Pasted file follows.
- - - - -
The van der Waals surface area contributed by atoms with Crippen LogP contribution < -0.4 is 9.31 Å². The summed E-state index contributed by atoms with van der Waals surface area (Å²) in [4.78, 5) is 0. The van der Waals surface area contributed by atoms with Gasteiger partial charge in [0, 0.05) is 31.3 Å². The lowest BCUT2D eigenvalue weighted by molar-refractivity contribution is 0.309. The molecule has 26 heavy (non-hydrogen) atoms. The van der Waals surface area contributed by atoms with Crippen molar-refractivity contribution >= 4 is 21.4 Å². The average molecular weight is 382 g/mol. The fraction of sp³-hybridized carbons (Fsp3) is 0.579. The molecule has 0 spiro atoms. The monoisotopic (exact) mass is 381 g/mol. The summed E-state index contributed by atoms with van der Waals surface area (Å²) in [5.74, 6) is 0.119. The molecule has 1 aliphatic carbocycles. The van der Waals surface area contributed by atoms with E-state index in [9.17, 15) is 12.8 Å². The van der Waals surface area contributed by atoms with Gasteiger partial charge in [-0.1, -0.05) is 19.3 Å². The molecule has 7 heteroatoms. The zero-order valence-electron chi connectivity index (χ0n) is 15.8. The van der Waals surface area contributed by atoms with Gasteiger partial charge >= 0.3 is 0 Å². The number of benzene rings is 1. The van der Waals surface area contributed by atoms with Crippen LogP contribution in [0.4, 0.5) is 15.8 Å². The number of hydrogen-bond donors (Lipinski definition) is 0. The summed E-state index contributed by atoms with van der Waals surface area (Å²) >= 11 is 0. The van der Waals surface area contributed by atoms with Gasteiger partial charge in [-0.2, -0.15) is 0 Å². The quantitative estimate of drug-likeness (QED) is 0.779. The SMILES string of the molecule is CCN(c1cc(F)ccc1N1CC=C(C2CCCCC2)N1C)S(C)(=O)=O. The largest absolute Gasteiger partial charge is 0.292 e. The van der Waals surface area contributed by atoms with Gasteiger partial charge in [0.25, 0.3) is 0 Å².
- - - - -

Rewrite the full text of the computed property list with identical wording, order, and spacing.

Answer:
The van der Waals surface area contributed by atoms with Crippen LogP contribution < -0.4 is 9.31 Å². The summed E-state index contributed by atoms with van der Waals surface area (Å²) in [4.78, 5) is 0. The van der Waals surface area contributed by atoms with Gasteiger partial charge in [0, 0.05) is 31.3 Å². The lowest BCUT2D eigenvalue weighted by molar-refractivity contribution is 0.309. The molecule has 26 heavy (non-hydrogen) atoms. The van der Waals surface area contributed by atoms with Crippen molar-refractivity contribution >= 4 is 21.4 Å². The average molecular weight is 382 g/mol. The fraction of sp³-hybridized carbons (Fsp3) is 0.579. The molecule has 0 spiro atoms. The monoisotopic (exact) mass is 381 g/mol. The summed E-state index contributed by atoms with van der Waals surface area (Å²) in [5.74, 6) is 0.119. The molecule has 1 aliphatic carbocycles. The van der Waals surface area contributed by atoms with E-state index in [9.17, 15) is 12.8 Å². The van der Waals surface area contributed by atoms with Gasteiger partial charge in [-0.1, -0.05) is 19.3 Å². The molecule has 7 heteroatoms. The zero-order valence-electron chi connectivity index (χ0n) is 15.8. The van der Waals surface area contributed by atoms with Gasteiger partial charge >= 0.3 is 0 Å². The number of benzene rings is 1. The van der Waals surface area contributed by atoms with Crippen LogP contribution in [0.4, 0.5) is 15.8 Å². The number of hydrogen-bond donors (Lipinski definition) is 0. The summed E-state index contributed by atoms with van der Waals surface area (Å²) >= 11 is 0. The van der Waals surface area contributed by atoms with Gasteiger partial charge in [-0.2, -0.15) is 0 Å². The quantitative estimate of drug-likeness (QED) is 0.779. The SMILES string of the molecule is CCN(c1cc(F)ccc1N1CC=C(C2CCCCC2)N1C)S(C)(=O)=O. The largest absolute Gasteiger partial charge is 0.292 e. The van der Waals surface area contributed by atoms with Gasteiger partial charge in [0.25, 0.3) is 0 Å².